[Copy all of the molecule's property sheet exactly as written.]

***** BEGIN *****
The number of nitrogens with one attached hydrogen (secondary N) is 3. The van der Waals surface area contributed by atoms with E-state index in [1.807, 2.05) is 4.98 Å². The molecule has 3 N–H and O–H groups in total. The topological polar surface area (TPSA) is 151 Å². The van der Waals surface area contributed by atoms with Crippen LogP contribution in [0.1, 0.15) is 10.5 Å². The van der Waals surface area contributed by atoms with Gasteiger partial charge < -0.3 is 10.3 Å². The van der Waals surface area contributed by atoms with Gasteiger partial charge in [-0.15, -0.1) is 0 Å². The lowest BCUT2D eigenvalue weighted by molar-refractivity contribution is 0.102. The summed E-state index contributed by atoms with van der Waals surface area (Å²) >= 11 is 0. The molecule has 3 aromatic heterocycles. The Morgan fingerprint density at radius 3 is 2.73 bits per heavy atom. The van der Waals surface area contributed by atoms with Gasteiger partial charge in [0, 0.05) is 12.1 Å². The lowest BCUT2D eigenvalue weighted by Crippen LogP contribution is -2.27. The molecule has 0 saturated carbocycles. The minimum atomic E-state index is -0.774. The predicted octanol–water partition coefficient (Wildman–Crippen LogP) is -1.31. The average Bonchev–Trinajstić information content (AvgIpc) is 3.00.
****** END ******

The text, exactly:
The number of nitrogens with one attached hydrogen (secondary N) is 3. The van der Waals surface area contributed by atoms with E-state index in [1.807, 2.05) is 4.98 Å². The molecule has 3 N–H and O–H groups in total. The topological polar surface area (TPSA) is 151 Å². The van der Waals surface area contributed by atoms with Crippen LogP contribution in [0.1, 0.15) is 10.5 Å². The van der Waals surface area contributed by atoms with Gasteiger partial charge < -0.3 is 10.3 Å². The van der Waals surface area contributed by atoms with Gasteiger partial charge in [-0.15, -0.1) is 0 Å². The lowest BCUT2D eigenvalue weighted by molar-refractivity contribution is 0.102. The summed E-state index contributed by atoms with van der Waals surface area (Å²) >= 11 is 0. The molecule has 3 aromatic heterocycles. The Morgan fingerprint density at radius 3 is 2.73 bits per heavy atom. The van der Waals surface area contributed by atoms with Gasteiger partial charge in [0, 0.05) is 12.1 Å². The lowest BCUT2D eigenvalue weighted by Crippen LogP contribution is -2.27. The molecule has 0 saturated carbocycles. The minimum atomic E-state index is -0.774. The predicted octanol–water partition coefficient (Wildman–Crippen LogP) is -1.31. The average Bonchev–Trinajstić information content (AvgIpc) is 3.00.